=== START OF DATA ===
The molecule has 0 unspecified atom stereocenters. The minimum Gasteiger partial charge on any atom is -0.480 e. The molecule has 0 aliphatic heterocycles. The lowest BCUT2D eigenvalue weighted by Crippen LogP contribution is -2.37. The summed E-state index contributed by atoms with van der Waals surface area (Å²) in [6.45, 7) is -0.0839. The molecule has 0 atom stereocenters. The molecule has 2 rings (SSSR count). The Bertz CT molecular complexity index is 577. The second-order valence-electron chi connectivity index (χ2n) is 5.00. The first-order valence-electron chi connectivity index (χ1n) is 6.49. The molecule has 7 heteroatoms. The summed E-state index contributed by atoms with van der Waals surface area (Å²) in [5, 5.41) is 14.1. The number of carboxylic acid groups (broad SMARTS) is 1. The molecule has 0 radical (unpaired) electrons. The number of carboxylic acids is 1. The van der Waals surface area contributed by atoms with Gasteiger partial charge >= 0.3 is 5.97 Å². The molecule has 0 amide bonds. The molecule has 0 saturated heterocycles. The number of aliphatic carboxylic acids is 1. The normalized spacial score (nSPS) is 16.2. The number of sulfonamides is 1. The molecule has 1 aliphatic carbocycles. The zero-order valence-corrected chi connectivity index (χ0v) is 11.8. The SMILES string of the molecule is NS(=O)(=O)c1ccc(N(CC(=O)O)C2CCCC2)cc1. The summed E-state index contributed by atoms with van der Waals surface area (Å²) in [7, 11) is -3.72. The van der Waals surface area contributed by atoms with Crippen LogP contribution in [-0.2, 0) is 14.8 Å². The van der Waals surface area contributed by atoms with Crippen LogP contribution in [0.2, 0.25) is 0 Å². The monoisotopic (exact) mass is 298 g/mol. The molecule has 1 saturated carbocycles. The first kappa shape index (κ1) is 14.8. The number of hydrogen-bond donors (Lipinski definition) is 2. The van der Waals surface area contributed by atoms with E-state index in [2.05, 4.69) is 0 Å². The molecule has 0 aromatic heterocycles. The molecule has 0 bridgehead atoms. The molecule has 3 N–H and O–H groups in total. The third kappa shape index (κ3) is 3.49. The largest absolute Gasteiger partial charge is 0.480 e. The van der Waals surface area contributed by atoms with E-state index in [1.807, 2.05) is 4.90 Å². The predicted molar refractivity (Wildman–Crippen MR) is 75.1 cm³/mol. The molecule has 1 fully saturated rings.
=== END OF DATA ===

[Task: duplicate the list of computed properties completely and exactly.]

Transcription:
The molecule has 0 unspecified atom stereocenters. The minimum Gasteiger partial charge on any atom is -0.480 e. The molecule has 0 aliphatic heterocycles. The lowest BCUT2D eigenvalue weighted by Crippen LogP contribution is -2.37. The summed E-state index contributed by atoms with van der Waals surface area (Å²) in [6.45, 7) is -0.0839. The molecule has 0 atom stereocenters. The molecule has 2 rings (SSSR count). The Bertz CT molecular complexity index is 577. The second-order valence-electron chi connectivity index (χ2n) is 5.00. The first-order valence-electron chi connectivity index (χ1n) is 6.49. The molecule has 7 heteroatoms. The summed E-state index contributed by atoms with van der Waals surface area (Å²) in [5, 5.41) is 14.1. The number of carboxylic acid groups (broad SMARTS) is 1. The molecule has 0 radical (unpaired) electrons. The number of carboxylic acids is 1. The van der Waals surface area contributed by atoms with Gasteiger partial charge >= 0.3 is 5.97 Å². The molecule has 0 amide bonds. The molecule has 0 saturated heterocycles. The number of aliphatic carboxylic acids is 1. The normalized spacial score (nSPS) is 16.2. The number of sulfonamides is 1. The molecule has 1 aliphatic carbocycles. The zero-order valence-corrected chi connectivity index (χ0v) is 11.8. The SMILES string of the molecule is NS(=O)(=O)c1ccc(N(CC(=O)O)C2CCCC2)cc1. The summed E-state index contributed by atoms with van der Waals surface area (Å²) in [7, 11) is -3.72. The van der Waals surface area contributed by atoms with Crippen LogP contribution in [-0.2, 0) is 14.8 Å². The van der Waals surface area contributed by atoms with Crippen LogP contribution in [0.2, 0.25) is 0 Å². The monoisotopic (exact) mass is 298 g/mol. The molecule has 1 saturated carbocycles. The first kappa shape index (κ1) is 14.8. The number of hydrogen-bond donors (Lipinski definition) is 2. The van der Waals surface area contributed by atoms with E-state index in [2.05, 4.69) is 0 Å². The molecule has 0 aromatic heterocycles. The molecule has 0 bridgehead atoms. The molecule has 3 N–H and O–H groups in total. The third kappa shape index (κ3) is 3.49. The largest absolute Gasteiger partial charge is 0.480 e. The van der Waals surface area contributed by atoms with E-state index in [1.807, 2.05) is 4.90 Å². The predicted molar refractivity (Wildman–Crippen MR) is 75.1 cm³/mol. The molecule has 1 fully saturated rings.